Free and open to the public.
Didactic paintings played an integral role in Manichaeism throughout its 1400-year history. Known as Mani's Picture, or Picture-Book, a collection of paintings was originally created in mid-3rd century Mesopotamia with direct involvement from Mani (216-76 CE) and continued to be adapted to a wide variety of artistic and cultural norms as the religion spread across the Asian continent. Until recently, no examples of these paintings have been identified. This lecture is based on an extensive study of a newly identified corpus of primary visual sources that are analyzed in light of written records and interpreted within the wider, pan-Asiatic practice of “picture-recitation,” or “story-telling with images.” To a lesser degree, teaching with images is documented from Judaism, Eastern Christianity, Iranian Islam, and Buddhism -- religious traditions that were active alongside Manichaeism in 3rd-8th century West Asia, 8th-12th century Central Asia, and 8th-17th century East Asia. The Manichaean case, however, is unique, since the followers of Mani attributed a canonical status to their collection of didactic art, which is unparalleled by in any other religion that spread across the trade routes of the Asian continent.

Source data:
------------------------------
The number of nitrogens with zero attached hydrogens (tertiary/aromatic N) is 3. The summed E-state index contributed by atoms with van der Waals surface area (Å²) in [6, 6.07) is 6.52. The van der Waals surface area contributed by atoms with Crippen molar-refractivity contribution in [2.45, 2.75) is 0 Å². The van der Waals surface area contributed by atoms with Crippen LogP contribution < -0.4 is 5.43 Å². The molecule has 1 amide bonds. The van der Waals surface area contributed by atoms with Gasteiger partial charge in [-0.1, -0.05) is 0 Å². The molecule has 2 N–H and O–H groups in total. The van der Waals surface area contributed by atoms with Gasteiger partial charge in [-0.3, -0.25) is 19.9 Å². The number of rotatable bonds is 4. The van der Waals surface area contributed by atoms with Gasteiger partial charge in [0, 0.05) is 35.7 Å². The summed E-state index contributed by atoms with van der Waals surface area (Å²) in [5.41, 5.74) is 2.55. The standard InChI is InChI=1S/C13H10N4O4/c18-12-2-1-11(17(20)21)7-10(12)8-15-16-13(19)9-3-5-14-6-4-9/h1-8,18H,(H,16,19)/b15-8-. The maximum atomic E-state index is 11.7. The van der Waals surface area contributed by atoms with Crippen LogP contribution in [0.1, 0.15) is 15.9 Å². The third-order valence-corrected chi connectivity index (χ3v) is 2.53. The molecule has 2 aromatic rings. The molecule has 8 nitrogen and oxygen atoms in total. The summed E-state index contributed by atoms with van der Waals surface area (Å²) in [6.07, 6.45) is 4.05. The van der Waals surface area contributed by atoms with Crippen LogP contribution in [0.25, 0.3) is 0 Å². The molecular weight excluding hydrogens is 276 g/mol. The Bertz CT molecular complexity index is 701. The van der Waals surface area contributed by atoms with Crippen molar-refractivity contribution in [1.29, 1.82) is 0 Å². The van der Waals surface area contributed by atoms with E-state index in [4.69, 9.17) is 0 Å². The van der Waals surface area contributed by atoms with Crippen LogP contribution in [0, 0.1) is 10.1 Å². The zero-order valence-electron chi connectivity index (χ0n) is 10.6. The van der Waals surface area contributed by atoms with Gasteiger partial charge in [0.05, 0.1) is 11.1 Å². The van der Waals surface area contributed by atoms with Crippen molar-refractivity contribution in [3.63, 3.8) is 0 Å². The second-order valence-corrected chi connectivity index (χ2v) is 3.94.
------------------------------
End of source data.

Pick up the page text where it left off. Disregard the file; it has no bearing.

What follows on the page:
Zsuzsanna Gulacsi, North Arizona University, Flagstaff
Dr. Zsuzsanna Gulacsi is a historian of Asian religious art. She came to the U.S. from her native Hungary to do graduate work at Indiana University, where she received the Ph.D. in 1998. She taught at Sophia University in Tokyo between 1999-2003, and joined the faculty of the Department of Humanities, Arts, and Religion at Northern Arizona University in 2003. She has numerous publications on Manichean art. Her current research encompasses early Manichean and Christian art of Syro-Mesopotamia, Mesopotamian Jewish Biblical narrative in light of Manichean and Buddhist analogies, and Mani's Picture-Book.